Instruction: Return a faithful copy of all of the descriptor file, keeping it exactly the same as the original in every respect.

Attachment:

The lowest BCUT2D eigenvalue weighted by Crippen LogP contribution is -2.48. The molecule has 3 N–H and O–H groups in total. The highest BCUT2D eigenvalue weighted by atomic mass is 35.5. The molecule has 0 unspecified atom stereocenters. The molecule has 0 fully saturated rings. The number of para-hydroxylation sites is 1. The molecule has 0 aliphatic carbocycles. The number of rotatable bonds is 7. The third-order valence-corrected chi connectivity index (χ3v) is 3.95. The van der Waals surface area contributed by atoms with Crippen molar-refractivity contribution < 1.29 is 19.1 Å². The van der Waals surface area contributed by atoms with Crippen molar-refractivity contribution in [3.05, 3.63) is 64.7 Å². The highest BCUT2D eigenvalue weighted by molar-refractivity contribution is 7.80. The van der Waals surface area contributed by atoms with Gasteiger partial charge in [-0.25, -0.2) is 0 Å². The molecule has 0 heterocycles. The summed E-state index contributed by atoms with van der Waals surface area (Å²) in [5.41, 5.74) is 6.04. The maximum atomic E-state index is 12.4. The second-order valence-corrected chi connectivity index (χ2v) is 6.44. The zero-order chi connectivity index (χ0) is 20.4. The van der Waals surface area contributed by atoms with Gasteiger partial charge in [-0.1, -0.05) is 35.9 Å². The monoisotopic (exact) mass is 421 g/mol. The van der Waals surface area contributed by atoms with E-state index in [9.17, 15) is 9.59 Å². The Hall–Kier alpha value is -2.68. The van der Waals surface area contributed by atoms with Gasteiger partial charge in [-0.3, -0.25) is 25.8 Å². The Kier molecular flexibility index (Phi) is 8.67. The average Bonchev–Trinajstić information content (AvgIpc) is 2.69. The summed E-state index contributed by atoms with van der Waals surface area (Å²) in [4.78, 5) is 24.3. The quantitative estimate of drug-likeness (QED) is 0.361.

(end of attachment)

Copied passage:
The lowest BCUT2D eigenvalue weighted by Crippen LogP contribution is -2.48. The molecule has 3 N–H and O–H groups in total. The highest BCUT2D eigenvalue weighted by atomic mass is 35.5. The molecule has 0 unspecified atom stereocenters. The molecule has 0 fully saturated rings. The number of para-hydroxylation sites is 1. The molecule has 0 aliphatic carbocycles. The number of rotatable bonds is 7. The third-order valence-corrected chi connectivity index (χ3v) is 3.95. The van der Waals surface area contributed by atoms with Crippen molar-refractivity contribution < 1.29 is 19.1 Å². The van der Waals surface area contributed by atoms with Crippen molar-refractivity contribution in [3.05, 3.63) is 64.7 Å². The highest BCUT2D eigenvalue weighted by molar-refractivity contribution is 7.80. The van der Waals surface area contributed by atoms with Gasteiger partial charge in [-0.25, -0.2) is 0 Å². The molecule has 0 heterocycles. The summed E-state index contributed by atoms with van der Waals surface area (Å²) in [5.41, 5.74) is 6.04. The maximum atomic E-state index is 12.4. The second-order valence-corrected chi connectivity index (χ2v) is 6.44. The zero-order chi connectivity index (χ0) is 20.4. The van der Waals surface area contributed by atoms with Gasteiger partial charge in [-0.1, -0.05) is 35.9 Å². The monoisotopic (exact) mass is 421 g/mol. The van der Waals surface area contributed by atoms with E-state index in [9.17, 15) is 9.59 Å². The Hall–Kier alpha value is -2.68. The van der Waals surface area contributed by atoms with Gasteiger partial charge in [-0.3, -0.25) is 25.8 Å². The Kier molecular flexibility index (Phi) is 8.67. The average Bonchev–Trinajstić information content (AvgIpc) is 2.69. The summed E-state index contributed by atoms with van der Waals surface area (Å²) in [4.78, 5) is 24.3. The quantitative estimate of drug-likeness (QED) is 0.361.